Sins of a Solar Empire
21/4/08 by Funko
My combined military might floods across the gravity well of the asteroid. I have 6 different capital ships formed into 3 fleets. Each pair of capital ships is surrounded by dozens of frigates, cruisers, tiny fighters and fighter bombers. They assemble at the edge of the gravity well, beside the phase lane that links this asteroid to our alien enemy's home planet. When everyone's in place the fuzzy blue glow of phase space starts to surround the ships as they phase jump into the last enemy occupied system to mop up the remnants of his armada.
It's all over in a matter of seconds. I concentrate the fire of my entire armada on his one remaining capital ship zooming right in so I can see it's shields collapse, the hull rupture and burn before it explodes brilliant white across the screen. I leave my ships alone and let their AI take out the few remaining ships, the rest of the orbiting infrastructre and bomb the planet's inhabitants to dust.
That's it, the screen flashes up the slightly anti-climactic "You've won, do you want to continue?" page and I quit. Wow. As first experiences of a game go, that was pretty awesome.
Sins of a Solar Empire is a 4x RTS game from Ironclad Games. It's published by Stardock who published the very highly regarded Galactic Civilisations. Sorry, jargon alert. 4x stands for "eXplore, eXpand, eXploit, and eXterminate" which are your main aims in the game. RTS is real time strategy. Which just means you and your opponents are doing things at the same time, you don't take it in turns. One bright spark on the Sins forums suggested that building a Capital ship in the game was a major project that should take weeks in the game. It's not that kind of real time. Some people call a game that combines the genres of 4x and RTS RT4x, but they should probably get out more.
One of the stated aims of Stardock is to make games that are accessible to the common PC owner, so they are apparently deliberately targeting their game specs at the mass market consumer. I have a 3 year old computer that got an upgrade about 18 months ago. So this review was done on an AMD 3500+, 2gb RAM and a 256mb ATI Radeon x1600 running Windows XP SP2. Not a bad machine but very far from a cutting edge hardcore gaming rig.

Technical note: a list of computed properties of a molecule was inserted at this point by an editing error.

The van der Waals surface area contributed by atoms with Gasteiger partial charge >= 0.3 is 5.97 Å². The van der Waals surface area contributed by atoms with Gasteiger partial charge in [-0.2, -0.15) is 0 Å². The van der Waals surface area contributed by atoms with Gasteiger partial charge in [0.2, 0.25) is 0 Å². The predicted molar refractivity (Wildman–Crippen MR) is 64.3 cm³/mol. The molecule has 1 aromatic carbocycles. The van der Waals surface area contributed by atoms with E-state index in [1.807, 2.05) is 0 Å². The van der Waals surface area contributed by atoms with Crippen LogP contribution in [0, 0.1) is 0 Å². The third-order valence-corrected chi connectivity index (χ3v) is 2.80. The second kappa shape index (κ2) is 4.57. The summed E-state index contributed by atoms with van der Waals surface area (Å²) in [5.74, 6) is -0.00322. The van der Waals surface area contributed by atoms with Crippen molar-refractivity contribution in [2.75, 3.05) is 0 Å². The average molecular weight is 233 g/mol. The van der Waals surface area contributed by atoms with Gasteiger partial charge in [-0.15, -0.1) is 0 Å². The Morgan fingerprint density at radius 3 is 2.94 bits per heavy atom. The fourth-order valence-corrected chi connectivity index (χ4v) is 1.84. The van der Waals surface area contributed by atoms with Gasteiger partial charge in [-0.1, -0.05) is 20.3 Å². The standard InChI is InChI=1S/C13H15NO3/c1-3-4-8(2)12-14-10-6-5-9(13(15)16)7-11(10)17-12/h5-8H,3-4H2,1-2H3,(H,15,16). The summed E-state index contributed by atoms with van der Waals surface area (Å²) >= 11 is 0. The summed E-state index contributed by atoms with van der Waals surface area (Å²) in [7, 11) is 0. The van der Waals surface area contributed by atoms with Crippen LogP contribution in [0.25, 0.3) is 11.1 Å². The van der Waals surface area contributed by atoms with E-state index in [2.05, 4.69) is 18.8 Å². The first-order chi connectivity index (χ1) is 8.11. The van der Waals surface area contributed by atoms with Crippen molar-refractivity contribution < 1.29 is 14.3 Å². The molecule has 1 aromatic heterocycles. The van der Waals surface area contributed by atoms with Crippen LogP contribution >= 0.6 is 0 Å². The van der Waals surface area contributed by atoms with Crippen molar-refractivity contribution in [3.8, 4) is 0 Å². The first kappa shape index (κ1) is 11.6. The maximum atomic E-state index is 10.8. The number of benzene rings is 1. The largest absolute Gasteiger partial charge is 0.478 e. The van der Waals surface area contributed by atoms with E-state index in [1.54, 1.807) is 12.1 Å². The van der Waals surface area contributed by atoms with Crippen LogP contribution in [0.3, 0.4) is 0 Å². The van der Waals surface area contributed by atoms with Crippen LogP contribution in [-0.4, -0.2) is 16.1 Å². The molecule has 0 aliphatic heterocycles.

Right, so what about the game. The short pitch is it's a cross between Galactic Civilisations and Warcraft III. You want the longer version? OK, you take on the mantle of the ruler of a space based civilisation. You can choose between the traditional human race the TEC, the slightly odd slightly psychic humans called the Advent or the ugly aliens, the Vasari. In most standard scenarios you start off with a home planet, a frigate factory and a couple of construction vessels and from there it's up to you to conquer the solar system.
You have three resources to gather, crystals, metal and credits. Crystal and metal are harvested by building mines on the asteroids that orbit various planets. Credits are gained from taxing your planets and by building trade routes. Mines are completely autonomous. Once your construction ship builds a mine it provides you with crystal or metal without any further intervention. Every ship, structure and bit of technology you want to research requires some mix of credits, metal and crystals.
It is important to manage your economy, but the Sins team have tried hard to make it as simple as possible. Once you've built the structures everything basically runs itself which leaves you to manage your fleets and build structures/expand your empire.
Research is split into 4 areas.
Civillian, where you can research planetary improvements, new civilian structures like trade ports and orbital refineries, the abilities to colonise new types of world and increase your mining abilities.
Military, where you research new ship types, weapon and armour upgrades etc.
Fleet logistics where you increase the total numbers of ships you can have, and the number of capital ships.
Artifacts which isn't strictly research but show you any special artifacts you've found when exploring your planets.
In most typical small/medium games you'll never get anywhere near researching everything in the technology trees so you really do have some choices to make here, which is very nice for a RTS.
The interface is worth a mention at this point. If you click on any planet you have access to any ability from any building you've built at that planet. You can upgrade the planet itself to increase population, or logistics, explore to find artifacts, build new structures (either military or civilian) even build ships and set the rally point for your ship factories. This is extremely handy. It means you can easily zoom right out of the game and manage your planets.
You also have what the developers call an explorer column on the left hand side. This is a collapsible categorised area that lets you get a quick overview of what is where in your planets or fleets. This is so useful that you quickly forget that previous RTS games didn't have it.
Ok so all that's very nice but the meat of the game is fighting, so let's get to that.